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7月5日のまにら新聞から

Marcos admin intensifies fight against tuberculosis

[ 426 words|2023.7.5|英字 (English) ]

The Department of Health (DOH) is intensifying its fight against tuberculosis and will introduce new strategies to fight the disease following President Ferdinand R. Marcos Jr.’s directive, Health Secretary Teodoro Herbosa said on Tuesday.

“One of the directives of the President to me when he appointed me last month actually was to address the problem of TB,” Herbosa said during a press briefing in Malacanang.

“The Philippines continues to be one of the top countries with the high burden of tuberculosis, and we’re like number 4 rank in the world. We were already down to number 9 but we actually increased again.”

There are around one million Filipinos infected with TB, Herbosa said, which is quite a large number for the country’s population.

Herbosa said there was an increase in TB cases at the height of the COVID-19 pandemic probably because people remove their masks at home although there were strong protocols for outdoor masking.

The DOH’s case finding has increased, which is normal, Herbosa said, adding that they expect to find new cases, and that they will continue treating infected people.

According to the DOH chief, one of their new anti-TB thrusts for the next three months is shortening the treatment to just four months instead of six to nine months to encourage patients not to abandon therapy.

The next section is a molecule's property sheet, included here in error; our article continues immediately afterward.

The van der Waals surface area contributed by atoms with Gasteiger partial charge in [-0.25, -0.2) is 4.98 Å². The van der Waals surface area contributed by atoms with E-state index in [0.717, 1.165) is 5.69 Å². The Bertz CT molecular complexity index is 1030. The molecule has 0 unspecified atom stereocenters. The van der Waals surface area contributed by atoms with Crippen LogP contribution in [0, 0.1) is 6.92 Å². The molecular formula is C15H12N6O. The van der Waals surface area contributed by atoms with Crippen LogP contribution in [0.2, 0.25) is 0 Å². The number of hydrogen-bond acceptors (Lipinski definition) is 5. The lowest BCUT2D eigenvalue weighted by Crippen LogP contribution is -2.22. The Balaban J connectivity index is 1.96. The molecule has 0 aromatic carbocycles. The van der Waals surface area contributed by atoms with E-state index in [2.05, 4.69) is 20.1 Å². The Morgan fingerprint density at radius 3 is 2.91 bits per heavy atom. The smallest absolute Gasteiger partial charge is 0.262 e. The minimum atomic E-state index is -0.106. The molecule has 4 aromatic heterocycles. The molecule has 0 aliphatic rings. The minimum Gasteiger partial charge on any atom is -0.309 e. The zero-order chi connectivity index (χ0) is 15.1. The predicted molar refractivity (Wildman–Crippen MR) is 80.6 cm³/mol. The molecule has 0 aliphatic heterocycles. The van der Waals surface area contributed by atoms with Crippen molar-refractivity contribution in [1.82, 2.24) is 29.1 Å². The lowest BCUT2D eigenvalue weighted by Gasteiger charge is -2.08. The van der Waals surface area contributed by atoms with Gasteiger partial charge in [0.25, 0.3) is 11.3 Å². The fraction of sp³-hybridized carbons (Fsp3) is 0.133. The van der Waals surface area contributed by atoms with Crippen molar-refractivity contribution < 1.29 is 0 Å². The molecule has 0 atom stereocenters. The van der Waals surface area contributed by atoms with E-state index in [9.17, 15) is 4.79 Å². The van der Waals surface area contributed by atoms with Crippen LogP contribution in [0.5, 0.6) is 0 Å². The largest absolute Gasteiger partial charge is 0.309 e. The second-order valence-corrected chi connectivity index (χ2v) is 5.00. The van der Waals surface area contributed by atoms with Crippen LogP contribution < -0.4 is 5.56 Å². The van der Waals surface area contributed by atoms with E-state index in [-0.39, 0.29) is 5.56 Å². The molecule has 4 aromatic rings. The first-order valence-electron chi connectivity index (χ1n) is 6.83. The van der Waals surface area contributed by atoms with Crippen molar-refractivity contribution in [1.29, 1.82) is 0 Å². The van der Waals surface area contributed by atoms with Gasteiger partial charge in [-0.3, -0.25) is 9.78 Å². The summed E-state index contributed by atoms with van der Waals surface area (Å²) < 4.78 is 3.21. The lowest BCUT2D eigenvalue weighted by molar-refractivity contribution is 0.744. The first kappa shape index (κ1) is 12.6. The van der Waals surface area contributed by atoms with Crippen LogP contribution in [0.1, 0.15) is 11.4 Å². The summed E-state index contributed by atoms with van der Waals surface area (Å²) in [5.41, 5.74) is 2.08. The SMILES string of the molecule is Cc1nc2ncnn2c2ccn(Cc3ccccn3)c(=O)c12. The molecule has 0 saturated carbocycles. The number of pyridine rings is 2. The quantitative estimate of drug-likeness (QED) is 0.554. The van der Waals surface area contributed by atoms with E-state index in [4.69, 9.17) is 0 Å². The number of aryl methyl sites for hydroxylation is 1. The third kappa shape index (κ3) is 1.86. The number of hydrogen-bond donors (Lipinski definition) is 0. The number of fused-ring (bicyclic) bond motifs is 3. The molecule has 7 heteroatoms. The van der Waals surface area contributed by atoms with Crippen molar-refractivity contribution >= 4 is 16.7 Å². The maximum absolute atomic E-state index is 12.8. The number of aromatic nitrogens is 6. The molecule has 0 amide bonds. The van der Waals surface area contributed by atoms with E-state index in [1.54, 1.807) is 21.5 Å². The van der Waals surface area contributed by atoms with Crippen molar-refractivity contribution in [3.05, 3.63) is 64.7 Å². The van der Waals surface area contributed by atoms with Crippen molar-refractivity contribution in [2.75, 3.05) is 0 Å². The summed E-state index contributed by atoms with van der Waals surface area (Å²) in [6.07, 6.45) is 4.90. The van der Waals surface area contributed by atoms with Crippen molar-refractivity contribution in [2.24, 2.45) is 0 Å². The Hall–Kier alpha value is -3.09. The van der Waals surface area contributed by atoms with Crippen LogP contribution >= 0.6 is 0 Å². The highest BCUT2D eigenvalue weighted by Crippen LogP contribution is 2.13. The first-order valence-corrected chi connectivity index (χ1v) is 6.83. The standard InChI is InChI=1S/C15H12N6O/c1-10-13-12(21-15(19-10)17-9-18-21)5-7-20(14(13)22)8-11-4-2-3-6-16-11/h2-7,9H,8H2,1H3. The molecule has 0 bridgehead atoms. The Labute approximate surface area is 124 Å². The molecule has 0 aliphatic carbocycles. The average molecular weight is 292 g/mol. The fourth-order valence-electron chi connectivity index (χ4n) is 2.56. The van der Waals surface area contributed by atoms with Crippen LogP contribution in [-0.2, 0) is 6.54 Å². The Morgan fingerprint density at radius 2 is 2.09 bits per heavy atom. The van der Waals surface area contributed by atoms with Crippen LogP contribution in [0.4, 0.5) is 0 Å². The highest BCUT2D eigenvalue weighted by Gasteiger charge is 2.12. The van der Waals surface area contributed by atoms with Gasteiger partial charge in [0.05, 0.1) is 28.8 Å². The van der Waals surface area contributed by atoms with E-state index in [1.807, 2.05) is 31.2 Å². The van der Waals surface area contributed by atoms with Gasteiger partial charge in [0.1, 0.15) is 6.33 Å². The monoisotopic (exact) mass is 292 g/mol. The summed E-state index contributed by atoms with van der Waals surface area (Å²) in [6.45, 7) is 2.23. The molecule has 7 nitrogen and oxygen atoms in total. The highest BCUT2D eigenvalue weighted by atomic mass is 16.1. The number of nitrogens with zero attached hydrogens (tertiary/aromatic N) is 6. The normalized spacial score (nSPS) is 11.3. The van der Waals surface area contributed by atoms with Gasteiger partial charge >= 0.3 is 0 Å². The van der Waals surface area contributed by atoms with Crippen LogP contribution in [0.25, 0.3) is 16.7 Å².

“So it’s shortened for the regular TB, and then six months for those that are multiple drug-resistant. We’ve also started to implement other things like artificial intelligence [AI] diagnosis with radiology, through the X-ray, the computer already diagnoses the presence or absence of TB,” Herbosa explained.

“So we’re improving our case detection and we are also improving our delivery.”

The DOH will also try to implement a video-assisted directly observed therapy short course (DOTS) so there’s no need for the patients to go to the health center every day for months, removing the falling out problem in the program, he noted.

People stop seeking treatment under the TB program when they feel good and don’t have any symptoms, he said.

“So it’s about literacy, health literacy and the social stigma that you’re going to the TB center, then people feel, ‘may TB iyan, pumupunta sa TB-DOTS clinic iyan.’”

“So these are the things we’re trying to correct. Maybe if we are able to correct this, we will really decrease and treat our TB cases in the Philippines.”

The health secretary also assured the public that there is enough supply of TB medicines and the Department is addressing delay in deliveries because of some logistical glitches. Presidential News Desk